At the sub-national level, terrorism has planted its footprint on the new landscape. The conditions I have just described have made various countries and regions a fertile breeding ground for recruitment of disaffected youth by extremist groups. Violence perpetrated by such groups has risen to appalling levels, resulting in horrific tragedies from New York to Madrid, Istanbul to Bali. Extremist groups have grown increasingly sophisticated, both in their approach to technology and their ability to carry out complex missions - and have expressed a clear desire to acquire nuclear weapons.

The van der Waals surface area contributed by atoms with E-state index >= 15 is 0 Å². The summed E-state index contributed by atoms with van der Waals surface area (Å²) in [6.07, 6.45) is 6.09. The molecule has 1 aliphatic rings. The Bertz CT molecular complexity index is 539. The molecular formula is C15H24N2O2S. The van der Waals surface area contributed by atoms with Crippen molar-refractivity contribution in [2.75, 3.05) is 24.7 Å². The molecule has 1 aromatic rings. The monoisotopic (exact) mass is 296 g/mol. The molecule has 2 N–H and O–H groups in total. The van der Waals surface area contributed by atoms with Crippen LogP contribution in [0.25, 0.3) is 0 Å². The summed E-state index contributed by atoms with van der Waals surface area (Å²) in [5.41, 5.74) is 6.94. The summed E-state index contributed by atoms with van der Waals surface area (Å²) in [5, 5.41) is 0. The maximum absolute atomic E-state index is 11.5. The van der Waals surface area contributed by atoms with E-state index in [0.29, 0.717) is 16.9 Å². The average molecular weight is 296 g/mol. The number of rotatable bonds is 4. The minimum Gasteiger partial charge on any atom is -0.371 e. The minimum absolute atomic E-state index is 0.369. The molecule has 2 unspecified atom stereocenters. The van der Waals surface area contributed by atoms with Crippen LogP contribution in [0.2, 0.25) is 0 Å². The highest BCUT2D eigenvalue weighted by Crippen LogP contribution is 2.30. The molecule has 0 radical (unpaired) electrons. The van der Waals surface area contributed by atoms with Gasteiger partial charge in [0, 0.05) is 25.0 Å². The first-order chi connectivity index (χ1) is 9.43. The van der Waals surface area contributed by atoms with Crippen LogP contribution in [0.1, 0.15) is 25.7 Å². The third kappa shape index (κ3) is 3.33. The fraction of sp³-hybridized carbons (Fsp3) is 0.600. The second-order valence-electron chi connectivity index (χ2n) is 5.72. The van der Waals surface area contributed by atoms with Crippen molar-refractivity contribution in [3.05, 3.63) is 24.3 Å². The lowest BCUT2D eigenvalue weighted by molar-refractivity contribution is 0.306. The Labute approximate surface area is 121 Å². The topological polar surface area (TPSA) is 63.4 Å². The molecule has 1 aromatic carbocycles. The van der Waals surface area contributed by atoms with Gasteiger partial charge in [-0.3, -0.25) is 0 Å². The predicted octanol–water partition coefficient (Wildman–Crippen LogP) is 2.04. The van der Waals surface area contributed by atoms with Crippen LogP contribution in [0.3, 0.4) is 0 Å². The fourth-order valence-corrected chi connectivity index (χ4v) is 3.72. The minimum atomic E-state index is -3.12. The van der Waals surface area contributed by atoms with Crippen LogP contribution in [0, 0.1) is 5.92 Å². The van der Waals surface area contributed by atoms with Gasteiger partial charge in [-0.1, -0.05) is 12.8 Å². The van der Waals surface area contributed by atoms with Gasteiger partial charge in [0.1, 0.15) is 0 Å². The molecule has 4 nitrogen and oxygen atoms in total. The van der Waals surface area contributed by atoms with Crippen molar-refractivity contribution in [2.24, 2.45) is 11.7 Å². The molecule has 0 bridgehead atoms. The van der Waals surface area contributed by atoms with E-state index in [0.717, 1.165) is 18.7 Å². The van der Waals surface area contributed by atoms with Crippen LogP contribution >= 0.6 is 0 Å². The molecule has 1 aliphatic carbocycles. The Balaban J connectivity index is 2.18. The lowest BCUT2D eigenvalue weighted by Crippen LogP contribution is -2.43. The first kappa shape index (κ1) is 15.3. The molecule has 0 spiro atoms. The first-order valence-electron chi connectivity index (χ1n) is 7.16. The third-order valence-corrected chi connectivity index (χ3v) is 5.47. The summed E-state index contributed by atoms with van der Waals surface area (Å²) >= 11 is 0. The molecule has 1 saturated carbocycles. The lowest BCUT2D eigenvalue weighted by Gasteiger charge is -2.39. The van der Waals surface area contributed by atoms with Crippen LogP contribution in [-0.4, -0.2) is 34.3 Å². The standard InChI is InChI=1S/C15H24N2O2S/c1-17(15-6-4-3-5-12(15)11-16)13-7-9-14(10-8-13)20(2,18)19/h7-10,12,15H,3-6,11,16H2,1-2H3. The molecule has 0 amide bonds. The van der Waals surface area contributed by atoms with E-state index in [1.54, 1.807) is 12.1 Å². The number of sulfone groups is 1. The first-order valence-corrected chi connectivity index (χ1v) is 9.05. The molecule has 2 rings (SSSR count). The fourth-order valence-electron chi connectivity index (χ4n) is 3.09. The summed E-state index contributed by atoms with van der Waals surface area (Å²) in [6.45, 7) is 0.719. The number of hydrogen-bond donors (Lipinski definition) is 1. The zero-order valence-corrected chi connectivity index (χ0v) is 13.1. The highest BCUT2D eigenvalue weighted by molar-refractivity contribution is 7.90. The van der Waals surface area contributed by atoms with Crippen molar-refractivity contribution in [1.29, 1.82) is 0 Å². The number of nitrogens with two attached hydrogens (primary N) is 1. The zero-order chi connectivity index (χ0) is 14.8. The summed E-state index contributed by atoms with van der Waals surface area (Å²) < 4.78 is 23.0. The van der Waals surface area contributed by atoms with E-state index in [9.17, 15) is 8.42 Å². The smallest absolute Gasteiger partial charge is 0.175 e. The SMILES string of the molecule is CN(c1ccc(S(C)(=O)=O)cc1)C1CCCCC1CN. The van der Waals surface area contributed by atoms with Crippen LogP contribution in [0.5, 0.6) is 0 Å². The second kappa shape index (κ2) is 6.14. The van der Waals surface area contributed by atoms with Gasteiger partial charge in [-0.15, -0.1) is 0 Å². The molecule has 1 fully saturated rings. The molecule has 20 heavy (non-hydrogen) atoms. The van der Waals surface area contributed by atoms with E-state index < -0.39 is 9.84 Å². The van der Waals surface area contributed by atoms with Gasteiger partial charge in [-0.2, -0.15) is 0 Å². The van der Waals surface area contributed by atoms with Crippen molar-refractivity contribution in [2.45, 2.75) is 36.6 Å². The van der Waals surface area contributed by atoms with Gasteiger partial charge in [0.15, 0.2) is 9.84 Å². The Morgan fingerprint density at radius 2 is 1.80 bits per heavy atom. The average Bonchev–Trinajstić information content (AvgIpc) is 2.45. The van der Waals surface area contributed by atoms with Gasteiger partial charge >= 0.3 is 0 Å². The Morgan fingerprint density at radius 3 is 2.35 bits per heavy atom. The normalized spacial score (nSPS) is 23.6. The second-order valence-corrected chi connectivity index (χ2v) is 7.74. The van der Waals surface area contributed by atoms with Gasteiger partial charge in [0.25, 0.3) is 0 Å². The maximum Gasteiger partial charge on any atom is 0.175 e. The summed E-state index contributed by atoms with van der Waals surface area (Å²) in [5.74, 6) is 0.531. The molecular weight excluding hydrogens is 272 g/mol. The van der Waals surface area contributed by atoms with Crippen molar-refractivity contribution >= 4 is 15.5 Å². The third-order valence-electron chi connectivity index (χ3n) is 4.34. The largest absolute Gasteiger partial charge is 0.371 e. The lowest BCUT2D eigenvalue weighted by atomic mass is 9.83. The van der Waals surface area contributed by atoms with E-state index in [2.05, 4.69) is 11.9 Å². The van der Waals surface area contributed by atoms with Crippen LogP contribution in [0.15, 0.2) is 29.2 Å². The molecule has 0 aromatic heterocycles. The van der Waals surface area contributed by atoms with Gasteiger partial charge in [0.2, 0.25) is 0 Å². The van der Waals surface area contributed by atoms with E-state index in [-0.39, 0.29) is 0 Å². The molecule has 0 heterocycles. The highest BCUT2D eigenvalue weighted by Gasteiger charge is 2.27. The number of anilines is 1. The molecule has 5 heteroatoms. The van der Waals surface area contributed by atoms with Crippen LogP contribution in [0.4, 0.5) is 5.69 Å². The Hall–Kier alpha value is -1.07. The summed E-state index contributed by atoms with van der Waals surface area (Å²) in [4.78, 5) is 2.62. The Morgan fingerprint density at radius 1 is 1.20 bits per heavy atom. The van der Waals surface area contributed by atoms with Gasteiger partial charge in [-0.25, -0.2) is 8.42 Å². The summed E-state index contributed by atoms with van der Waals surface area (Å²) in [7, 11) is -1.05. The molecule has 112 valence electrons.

At the national level, a number of countries have taken strategic steps towards becoming members of the "insider" club of those relying on nuclear weapons - as a means of reducing their vulnerability or projecting their power. India, Pakistan and Israel have succeeded, while remaining outside the nuclear non-proliferation regime. Other countries, such as North Korea, Iraq and Libya, have made clandestine efforts while being members of the regime, and North Korea seems to have succeeded. Iran continues to assert that its nuclear programme is entirely for peaceful purposes, but the fact that the programme was conducted so long in secret, and particularly that important aspects of it have not been clarified, has created a confidence deficit regarding its nature and its direction.